how ssl works

How does SSL work? I just realised we don't actually have a definitive answer here, and it's something worth covering.

I'd like to see details in terms of:

A high level description of the protocol.
How the key exchange works.
How authenticity, integrity and confidentiality are enforced.
What the purpose of having CAs is, and how they issue certificates.
Details of any important technologies and standards (e.g. PKCS) that are involved.

SSL (and its successor, TLS) is a protocol that operates directly on top of TCP (although there are also implementations for datagram based protocols such as UDP). This way, protocols on higher layers (such as HTTP) can be left unchanged while still providing a secure connection. Underneath the SSL layer, HTTP is identical to HTTPS.

When using SSL/TLS correctly, all an attacker can see on the cable is which IP and port you are connected to, roughly how much data you are sending, and what encryption and compression is used. He can also terminate the connection, but both sides will know that the connection has been interrupted by a third party.

In typical use, the attacker will also be able to figure out which host name you're connecting to (but not the rest of the URL): although HTTPS itself does not expose the host name, your browser will usually need to make a DNS request first to find out what IP address to send the request to.

High-level description of the protocol

After building a TCP connection, the SSL handshake is started by the client. The client (which can be a browser as well as any other program such as Windows Update or PuTTY) sends a number of specifications:

which version of SSL/TLS it is running,
what ciphersuites it wants to use, and
what compression methods it wants to use.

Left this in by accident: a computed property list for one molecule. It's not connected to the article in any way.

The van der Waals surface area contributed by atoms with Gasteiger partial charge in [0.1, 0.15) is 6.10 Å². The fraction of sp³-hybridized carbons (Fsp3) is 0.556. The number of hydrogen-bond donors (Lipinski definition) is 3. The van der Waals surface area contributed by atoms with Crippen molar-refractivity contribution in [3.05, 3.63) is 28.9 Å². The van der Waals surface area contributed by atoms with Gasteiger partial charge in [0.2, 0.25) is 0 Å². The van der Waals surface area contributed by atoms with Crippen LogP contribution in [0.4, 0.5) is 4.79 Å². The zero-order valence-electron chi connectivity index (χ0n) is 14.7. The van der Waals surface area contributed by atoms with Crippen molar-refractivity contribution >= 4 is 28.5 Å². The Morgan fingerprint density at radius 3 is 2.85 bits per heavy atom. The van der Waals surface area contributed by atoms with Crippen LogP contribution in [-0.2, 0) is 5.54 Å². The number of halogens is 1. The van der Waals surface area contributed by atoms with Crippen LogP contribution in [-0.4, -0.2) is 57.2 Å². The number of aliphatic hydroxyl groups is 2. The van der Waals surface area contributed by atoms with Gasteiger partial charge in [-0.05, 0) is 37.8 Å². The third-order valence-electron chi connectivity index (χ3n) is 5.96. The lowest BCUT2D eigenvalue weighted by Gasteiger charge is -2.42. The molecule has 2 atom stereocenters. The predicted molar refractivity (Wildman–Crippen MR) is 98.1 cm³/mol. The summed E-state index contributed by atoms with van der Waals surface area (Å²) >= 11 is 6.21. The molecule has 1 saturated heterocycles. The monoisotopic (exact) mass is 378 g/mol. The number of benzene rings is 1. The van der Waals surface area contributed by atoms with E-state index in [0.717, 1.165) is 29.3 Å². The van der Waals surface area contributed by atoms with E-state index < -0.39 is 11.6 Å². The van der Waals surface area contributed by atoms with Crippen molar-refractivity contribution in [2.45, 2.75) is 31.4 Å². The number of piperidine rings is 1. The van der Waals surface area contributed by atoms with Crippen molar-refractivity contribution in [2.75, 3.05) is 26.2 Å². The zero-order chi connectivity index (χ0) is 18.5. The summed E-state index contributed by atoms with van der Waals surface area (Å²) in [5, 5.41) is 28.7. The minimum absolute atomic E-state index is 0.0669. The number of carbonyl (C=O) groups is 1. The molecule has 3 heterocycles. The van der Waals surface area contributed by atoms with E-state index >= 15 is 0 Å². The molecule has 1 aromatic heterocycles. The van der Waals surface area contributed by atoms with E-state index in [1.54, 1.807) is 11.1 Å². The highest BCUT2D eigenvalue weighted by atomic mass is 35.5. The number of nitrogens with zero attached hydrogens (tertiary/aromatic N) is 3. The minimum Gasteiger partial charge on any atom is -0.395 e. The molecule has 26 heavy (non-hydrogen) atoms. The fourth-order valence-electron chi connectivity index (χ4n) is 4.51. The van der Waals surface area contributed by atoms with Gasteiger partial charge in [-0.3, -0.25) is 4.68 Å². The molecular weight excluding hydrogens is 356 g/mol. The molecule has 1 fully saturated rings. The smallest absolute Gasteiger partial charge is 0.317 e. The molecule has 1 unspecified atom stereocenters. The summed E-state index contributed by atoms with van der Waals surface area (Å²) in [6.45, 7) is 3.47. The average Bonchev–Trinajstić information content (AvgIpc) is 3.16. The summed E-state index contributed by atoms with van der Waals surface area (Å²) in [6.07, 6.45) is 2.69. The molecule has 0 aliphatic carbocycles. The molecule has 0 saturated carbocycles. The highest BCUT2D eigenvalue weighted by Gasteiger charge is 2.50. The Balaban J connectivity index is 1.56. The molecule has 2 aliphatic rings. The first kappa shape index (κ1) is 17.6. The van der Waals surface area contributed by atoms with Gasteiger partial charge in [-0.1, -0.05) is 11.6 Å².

The server checks what the highest SSL/TLS version is that is supported by them both, picks a ciphersuite from one of the client's options (if it supports one), and optionally picks a compression method.

After this the basic setup is done, the server sends its certificate. This certificate must be trusted by either the client itself or a party that the client trusts. For example if the client trusts GeoTrust, then the client can trust the certificate from, because GeoTrust cryptographically signed Google's certificate.

Having verified the certificate and being certain this server really is who he claims to be (and not a man in the middle), a key is exchanged. This can be a public key, a "PreMasterSecret" or simply nothing, depending on the chosen ciphersuite. Both the server and the client can now compute the key for the symmetric encryption whynot PKE?. The client tells the server that from now on, all communication will be encrypted, and sends an encrypted and authenticated message to the server.

The server verifies that the MAC (used for authentication) is correct, and that the message can be correctly decrypted. It then returns a message, which the client verifies as well.

The handshake is now finished, and the two hosts can communicate securely. For more info, see and

To close the connection, a close_notify 'alert' is used. If an attacker tries to terminate the connection by finishing the TCP connection (injecting a FIN packet), both sides will know the connection was improperly terminated. The connection cannot be compromised by this though, merely interrupted.

Yorum yapmak içinOturum Açın yada Kayıt Olun .